Undoubtedly, you will be using your monitor during the daytime while little ones are napping, but your primary viewing time will probably be at night. This makes the night vision, and display options offered during the wee hours, more important than the quality of image the camera can offer during daylight. All of the monitors we tested included infrared LEDs that provide a black and white view of the baby even when the room is very dark. While a black and white view is not as great as color, it is the only viewing option available for night time peeping.
In order for infrared to work, the camera must be in close proximity to baby so the LEDs can work their magic. Too far away and you won't be able to see baby, too close and the camera or its cord could pose a potential health risk. Some of the cameras boasted a range up to 20 ft or more, but most worked best at closer to 10-15 ft. Luckily, it would appear as though most of the monitors we reviewed work well enough to position the camera just about anywhere in a standard size room. However, keep in mind if you live in a very large house with giant bedrooms that you might need to be more flexible on where you place the camera to ensure proper night vision capabilities while maintaining a safe distance from baby.
The clarity of image for the night viewing portion will be naturally downgraded somewhat from the visual of daytime viewing. However, this doesn't mean you can't find a monitor and camera combo that doesn't offer a clear picture. Many of those we tried were so clear at night we could see finer details of baby and the nursery than were necessary for proper monitoring. In general, we were not disappointed with the night vision of most of the models we tested. The poorer quality video images included cameras that only lit up a small portion of the viewing screen with a spotlight effect, which left large portions of the room black, and fuzzy images that lacked enough detail to see if baby's eyes were open or closed. All of the Wi-Fi monitors offered the best night vision images, with the Nest Cam Indoor Wi-Fi earning a 10, the LeFun C2 720P Wi-Fi a 9, and the iBaby M6S Wi-Fi coming in with a respectable 8. The Infant Optics DXR-8 had the highest night video quality score for dedicated monitors, with the Motorola MBP36S earning the lowest score in the review with a 3.
Pan and Tilt
In the beginning baby won't be doing much but lying in bed and manufacturing waste products, so the idea of needing a pan and tilt feature might leave you feeling like they are gimmicky and not worth the extra price. You will probably set up your camera, point it directly at your lovable human larva and that will be the end of the story. Unfortunately, or fortunately depending on your point of view, baby is going to start moving, and before you know it, baby will be cruising all around the crib and sometimes out of the crib like a monkey at the zoo. When this happens, and trust us, it will happen, you will find yourself saying "Ah, now I see what all the fuss is about" when it comes to a remote camera that offers pan and tilt.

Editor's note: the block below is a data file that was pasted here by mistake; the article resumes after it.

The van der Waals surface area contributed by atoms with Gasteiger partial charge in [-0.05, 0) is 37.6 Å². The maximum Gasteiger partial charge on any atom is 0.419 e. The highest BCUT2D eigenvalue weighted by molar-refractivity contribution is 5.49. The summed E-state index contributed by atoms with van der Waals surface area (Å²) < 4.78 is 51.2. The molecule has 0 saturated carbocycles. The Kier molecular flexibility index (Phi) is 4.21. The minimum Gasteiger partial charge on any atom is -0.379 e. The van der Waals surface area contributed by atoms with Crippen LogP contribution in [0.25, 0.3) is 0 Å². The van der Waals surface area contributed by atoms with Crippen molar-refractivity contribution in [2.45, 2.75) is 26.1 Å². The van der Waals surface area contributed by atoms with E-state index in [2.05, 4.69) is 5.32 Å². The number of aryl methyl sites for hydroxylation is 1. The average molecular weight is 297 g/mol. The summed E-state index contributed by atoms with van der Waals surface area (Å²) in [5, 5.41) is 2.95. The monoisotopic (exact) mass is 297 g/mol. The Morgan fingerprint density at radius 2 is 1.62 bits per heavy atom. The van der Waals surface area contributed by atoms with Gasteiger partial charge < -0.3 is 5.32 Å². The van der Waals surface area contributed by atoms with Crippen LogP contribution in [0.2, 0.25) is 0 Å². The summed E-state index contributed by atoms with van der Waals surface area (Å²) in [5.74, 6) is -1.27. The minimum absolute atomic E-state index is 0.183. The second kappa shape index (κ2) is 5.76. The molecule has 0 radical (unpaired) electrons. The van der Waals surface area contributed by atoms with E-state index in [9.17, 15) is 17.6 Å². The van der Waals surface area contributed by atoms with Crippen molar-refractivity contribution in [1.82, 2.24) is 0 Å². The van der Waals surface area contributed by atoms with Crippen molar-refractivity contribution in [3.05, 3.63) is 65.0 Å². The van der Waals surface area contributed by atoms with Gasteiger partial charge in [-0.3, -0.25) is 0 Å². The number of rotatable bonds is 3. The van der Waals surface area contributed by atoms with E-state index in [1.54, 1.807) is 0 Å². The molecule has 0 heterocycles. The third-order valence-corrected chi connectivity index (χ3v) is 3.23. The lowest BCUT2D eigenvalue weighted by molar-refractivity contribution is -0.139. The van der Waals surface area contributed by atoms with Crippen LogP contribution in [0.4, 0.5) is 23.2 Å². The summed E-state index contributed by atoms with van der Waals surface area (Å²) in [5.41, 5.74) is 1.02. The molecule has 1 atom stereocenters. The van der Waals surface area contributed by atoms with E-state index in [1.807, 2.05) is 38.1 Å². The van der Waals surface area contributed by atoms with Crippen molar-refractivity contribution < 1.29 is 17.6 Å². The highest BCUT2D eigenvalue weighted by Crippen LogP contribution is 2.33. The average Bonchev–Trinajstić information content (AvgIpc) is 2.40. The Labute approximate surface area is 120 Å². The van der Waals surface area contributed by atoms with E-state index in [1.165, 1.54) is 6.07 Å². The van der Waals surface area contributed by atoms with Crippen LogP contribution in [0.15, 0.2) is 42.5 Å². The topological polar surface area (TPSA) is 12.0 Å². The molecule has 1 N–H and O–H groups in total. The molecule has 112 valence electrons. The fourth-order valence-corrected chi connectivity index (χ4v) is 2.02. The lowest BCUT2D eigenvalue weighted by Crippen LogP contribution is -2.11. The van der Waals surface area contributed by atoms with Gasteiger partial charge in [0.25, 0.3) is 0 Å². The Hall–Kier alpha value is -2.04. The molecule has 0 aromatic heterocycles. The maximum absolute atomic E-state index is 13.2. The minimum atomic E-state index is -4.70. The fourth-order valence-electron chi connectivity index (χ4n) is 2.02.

Most of the monitors on the market today will claim they offer pan and tilt. However, there are 2 kinds of pan and tilt, so make sure you are getting the one you really want. The first kind of pan and tilt is the true pan and tilt where your actions on the parent unit cause the camera in baby's room to move and scan the room (remote camera control). It doesn't change the field of view, but it increases the amount of space you can view through the camera by moving the camera to see more parts of the room. Depending on which camera you choose and where you mount it in the room, you might be able to view the entire room using the pan and tilt features. This is the least limiting and most versatile version of pan and tilt. The iBaby M6S Wi-Fi offers a true pan and tilt with remote control over the camera in the baby's room, causing it to physically move and pan the room. If you aren't sure about a specific model you can usually tell by looking closely at the camera. If the camera doesn't appear to swivel from side to side, like the Nest Cam Indoor Wi-Fi and the Philips Avent SCD 630, then it probably doesn't offer a true pan feature.